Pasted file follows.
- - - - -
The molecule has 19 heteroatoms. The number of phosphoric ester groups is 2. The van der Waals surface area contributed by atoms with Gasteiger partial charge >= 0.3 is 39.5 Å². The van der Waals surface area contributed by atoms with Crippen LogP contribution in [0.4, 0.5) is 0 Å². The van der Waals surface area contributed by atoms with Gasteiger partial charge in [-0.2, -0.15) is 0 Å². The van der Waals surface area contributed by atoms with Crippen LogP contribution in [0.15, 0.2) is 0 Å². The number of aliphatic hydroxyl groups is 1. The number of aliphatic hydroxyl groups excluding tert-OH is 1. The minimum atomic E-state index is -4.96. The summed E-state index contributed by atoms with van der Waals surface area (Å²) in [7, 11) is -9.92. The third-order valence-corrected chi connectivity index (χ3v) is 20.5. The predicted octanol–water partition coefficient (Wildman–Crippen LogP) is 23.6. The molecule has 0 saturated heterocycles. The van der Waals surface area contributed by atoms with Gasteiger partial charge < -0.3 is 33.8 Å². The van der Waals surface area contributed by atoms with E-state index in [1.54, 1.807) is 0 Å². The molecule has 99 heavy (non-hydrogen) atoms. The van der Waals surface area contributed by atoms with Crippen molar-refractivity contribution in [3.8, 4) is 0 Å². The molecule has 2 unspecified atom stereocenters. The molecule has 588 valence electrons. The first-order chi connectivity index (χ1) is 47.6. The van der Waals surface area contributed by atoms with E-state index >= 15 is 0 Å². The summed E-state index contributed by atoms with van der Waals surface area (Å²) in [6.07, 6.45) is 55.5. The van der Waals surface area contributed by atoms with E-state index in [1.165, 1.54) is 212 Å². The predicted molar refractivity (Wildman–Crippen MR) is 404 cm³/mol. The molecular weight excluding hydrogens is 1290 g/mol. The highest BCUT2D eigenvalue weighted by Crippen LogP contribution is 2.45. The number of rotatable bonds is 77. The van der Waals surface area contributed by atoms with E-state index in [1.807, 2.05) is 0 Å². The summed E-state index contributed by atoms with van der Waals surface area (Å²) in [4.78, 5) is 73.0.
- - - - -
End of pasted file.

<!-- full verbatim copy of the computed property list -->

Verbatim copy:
The molecule has 19 heteroatoms. The number of phosphoric ester groups is 2. The van der Waals surface area contributed by atoms with Gasteiger partial charge >= 0.3 is 39.5 Å². The van der Waals surface area contributed by atoms with Crippen LogP contribution in [0.4, 0.5) is 0 Å². The van der Waals surface area contributed by atoms with Gasteiger partial charge in [-0.2, -0.15) is 0 Å². The van der Waals surface area contributed by atoms with Crippen LogP contribution in [0.15, 0.2) is 0 Å². The number of aliphatic hydroxyl groups is 1. The number of aliphatic hydroxyl groups excluding tert-OH is 1. The minimum atomic E-state index is -4.96. The summed E-state index contributed by atoms with van der Waals surface area (Å²) in [7, 11) is -9.92. The third-order valence-corrected chi connectivity index (χ3v) is 20.5. The predicted octanol–water partition coefficient (Wildman–Crippen LogP) is 23.6. The molecule has 0 saturated heterocycles. The van der Waals surface area contributed by atoms with Gasteiger partial charge < -0.3 is 33.8 Å². The van der Waals surface area contributed by atoms with E-state index in [1.54, 1.807) is 0 Å². The molecule has 99 heavy (non-hydrogen) atoms. The van der Waals surface area contributed by atoms with Crippen molar-refractivity contribution in [3.8, 4) is 0 Å². The molecule has 2 unspecified atom stereocenters. The molecule has 588 valence electrons. The first-order chi connectivity index (χ1) is 47.6. The van der Waals surface area contributed by atoms with E-state index >= 15 is 0 Å². The summed E-state index contributed by atoms with van der Waals surface area (Å²) in [6.07, 6.45) is 55.5. The van der Waals surface area contributed by atoms with E-state index in [1.165, 1.54) is 212 Å². The predicted molar refractivity (Wildman–Crippen MR) is 404 cm³/mol. The molecular weight excluding hydrogens is 1290 g/mol. The highest BCUT2D eigenvalue weighted by Crippen LogP contribution is 2.45. The number of rotatable bonds is 77. The van der Waals surface area contributed by atoms with E-state index in [1.807, 2.05) is 0 Å². The summed E-state index contributed by atoms with van der Waals surface area (Å²) in [4.78, 5) is 73.0.